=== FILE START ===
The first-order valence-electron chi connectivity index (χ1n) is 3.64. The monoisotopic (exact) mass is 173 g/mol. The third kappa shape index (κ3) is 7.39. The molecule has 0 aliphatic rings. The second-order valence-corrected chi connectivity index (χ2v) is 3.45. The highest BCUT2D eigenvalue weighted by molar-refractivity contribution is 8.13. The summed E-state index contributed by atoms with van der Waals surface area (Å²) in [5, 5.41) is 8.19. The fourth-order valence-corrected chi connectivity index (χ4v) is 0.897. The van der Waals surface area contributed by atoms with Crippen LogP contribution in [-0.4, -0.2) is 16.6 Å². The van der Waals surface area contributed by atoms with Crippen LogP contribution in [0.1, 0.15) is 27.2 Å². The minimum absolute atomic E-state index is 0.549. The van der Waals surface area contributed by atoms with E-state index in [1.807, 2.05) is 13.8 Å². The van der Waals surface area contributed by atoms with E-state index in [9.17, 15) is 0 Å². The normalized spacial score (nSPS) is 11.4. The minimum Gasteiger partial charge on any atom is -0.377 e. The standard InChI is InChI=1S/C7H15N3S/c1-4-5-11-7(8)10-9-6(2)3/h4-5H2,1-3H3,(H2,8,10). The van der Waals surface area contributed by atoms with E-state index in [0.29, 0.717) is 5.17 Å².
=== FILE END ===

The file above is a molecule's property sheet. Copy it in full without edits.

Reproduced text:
The first-order valence-electron chi connectivity index (χ1n) is 3.64. The monoisotopic (exact) mass is 173 g/mol. The third kappa shape index (κ3) is 7.39. The molecule has 0 aliphatic rings. The second-order valence-corrected chi connectivity index (χ2v) is 3.45. The highest BCUT2D eigenvalue weighted by molar-refractivity contribution is 8.13. The summed E-state index contributed by atoms with van der Waals surface area (Å²) in [5, 5.41) is 8.19. The fourth-order valence-corrected chi connectivity index (χ4v) is 0.897. The van der Waals surface area contributed by atoms with Crippen LogP contribution in [-0.4, -0.2) is 16.6 Å². The van der Waals surface area contributed by atoms with Crippen LogP contribution in [0.1, 0.15) is 27.2 Å². The minimum absolute atomic E-state index is 0.549. The van der Waals surface area contributed by atoms with E-state index in [1.807, 2.05) is 13.8 Å². The van der Waals surface area contributed by atoms with E-state index in [9.17, 15) is 0 Å². The normalized spacial score (nSPS) is 11.4. The minimum Gasteiger partial charge on any atom is -0.377 e. The standard InChI is InChI=1S/C7H15N3S/c1-4-5-11-7(8)10-9-6(2)3/h4-5H2,1-3H3,(H2,8,10). The van der Waals surface area contributed by atoms with E-state index in [0.29, 0.717) is 5.17 Å².